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  1. #1
    Join Date
    Oct 2008
    Posts
    1

    Default protecting exterior wood

    this summer my son and I scrapped off all the paint on two sides of our 100+ year old house. It is now October and we are still in the process of sanding and repairing the siding prior to painting. All good but it's October and while we probably will get a few more good days of painting I was wondering if putting on a water-repellent preservative as mentioned in Brad Lernley's article "A Pro Confides His Best Tips for Painting Exteriors" would be best at this point and prime / paint next season ?? your advise would be much appreciated, Thanks !!!

  2. #2
    Join Date
    Aug 2007
    Location
    Portland, Oregon, formerly of Chicago
    Posts
    1,808

    Default Re: protecting exterior wood

    MRC,

    My concern is that wood preservatives which repell water will also repell water soluble paints. Make sure that what ever you use does not contain silicons. If you decide to go ahead and prime, you must continue on and prime as primers deteriorate within a period of weeks. You might decide to go ahead and finish coat the siding. There are many paints on the market now which allow using them down to just above freezing. Behrs' new Ultra line is one of these. Ultra is also self-priming. You still need to hit the siding twice, but it is done twice with the finish coat, not with a dedicated primer and finish coat.It also is useable down to just above freezing. However, if you use these paints, I would give as much drying time as possible, i.e. don't work late in the afternoon.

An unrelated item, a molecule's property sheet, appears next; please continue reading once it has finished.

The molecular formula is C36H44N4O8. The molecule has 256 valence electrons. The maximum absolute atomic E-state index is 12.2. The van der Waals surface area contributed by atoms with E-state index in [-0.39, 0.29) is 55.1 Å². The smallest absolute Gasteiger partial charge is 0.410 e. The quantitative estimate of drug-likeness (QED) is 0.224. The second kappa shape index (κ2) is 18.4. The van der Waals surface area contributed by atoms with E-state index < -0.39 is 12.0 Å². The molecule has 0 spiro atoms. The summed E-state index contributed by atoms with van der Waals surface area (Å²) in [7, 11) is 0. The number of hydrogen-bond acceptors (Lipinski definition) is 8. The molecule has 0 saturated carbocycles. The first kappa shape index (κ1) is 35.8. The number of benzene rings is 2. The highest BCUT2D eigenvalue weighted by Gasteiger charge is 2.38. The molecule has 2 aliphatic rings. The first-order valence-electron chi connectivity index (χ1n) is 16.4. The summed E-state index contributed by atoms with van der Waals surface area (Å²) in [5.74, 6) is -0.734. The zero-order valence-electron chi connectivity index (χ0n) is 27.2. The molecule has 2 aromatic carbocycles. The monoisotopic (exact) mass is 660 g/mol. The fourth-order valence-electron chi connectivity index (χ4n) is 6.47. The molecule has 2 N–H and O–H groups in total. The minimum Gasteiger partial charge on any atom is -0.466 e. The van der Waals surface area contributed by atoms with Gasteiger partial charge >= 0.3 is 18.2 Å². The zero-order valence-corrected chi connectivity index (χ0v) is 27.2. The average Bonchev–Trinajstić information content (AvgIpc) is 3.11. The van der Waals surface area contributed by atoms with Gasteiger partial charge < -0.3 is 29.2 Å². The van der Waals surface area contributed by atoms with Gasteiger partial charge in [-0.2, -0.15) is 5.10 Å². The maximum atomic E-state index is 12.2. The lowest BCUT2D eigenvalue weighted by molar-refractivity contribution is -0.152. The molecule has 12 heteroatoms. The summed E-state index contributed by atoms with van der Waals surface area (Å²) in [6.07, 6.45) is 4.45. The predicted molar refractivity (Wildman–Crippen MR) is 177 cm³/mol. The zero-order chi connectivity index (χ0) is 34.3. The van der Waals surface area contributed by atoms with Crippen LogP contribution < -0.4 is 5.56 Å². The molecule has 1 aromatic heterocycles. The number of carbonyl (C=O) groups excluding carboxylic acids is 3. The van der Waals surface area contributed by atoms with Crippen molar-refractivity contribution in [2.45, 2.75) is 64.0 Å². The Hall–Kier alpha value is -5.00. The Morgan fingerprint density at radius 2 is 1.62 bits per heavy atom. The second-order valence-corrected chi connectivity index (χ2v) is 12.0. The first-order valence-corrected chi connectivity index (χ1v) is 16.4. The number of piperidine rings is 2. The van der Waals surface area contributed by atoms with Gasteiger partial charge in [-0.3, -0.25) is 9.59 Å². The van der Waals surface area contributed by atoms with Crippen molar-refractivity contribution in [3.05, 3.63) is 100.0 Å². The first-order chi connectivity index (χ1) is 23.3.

3. #3
    Join Date
    Aug 2007
    Location
    Portland, Oregon, formerly of Chicago
    Posts
    1,808

    Default Re: protecting exterior wood

    uups: should have read "If you you decide to go ahead and prime, you must continue on and PAINT...."

  4. #4
    Join Date
    Oct 2008
    Posts
    56

    Default Re: protecting exterior wood

    You want to protect the bare wood over the winter months so wood damage won't occur. Use an oil based stain blocking primer. Sherwin Williams makes a good one. Latex paint will bond to the oil primer well next spring and block any bleed through from the tannic acid in the wood. Also caulk the butt joints, end joints at the corners and around the windows and doors to keep water and cold air out. Don't caulk under the lap siding but be sure all of the boards are nailed down tight.

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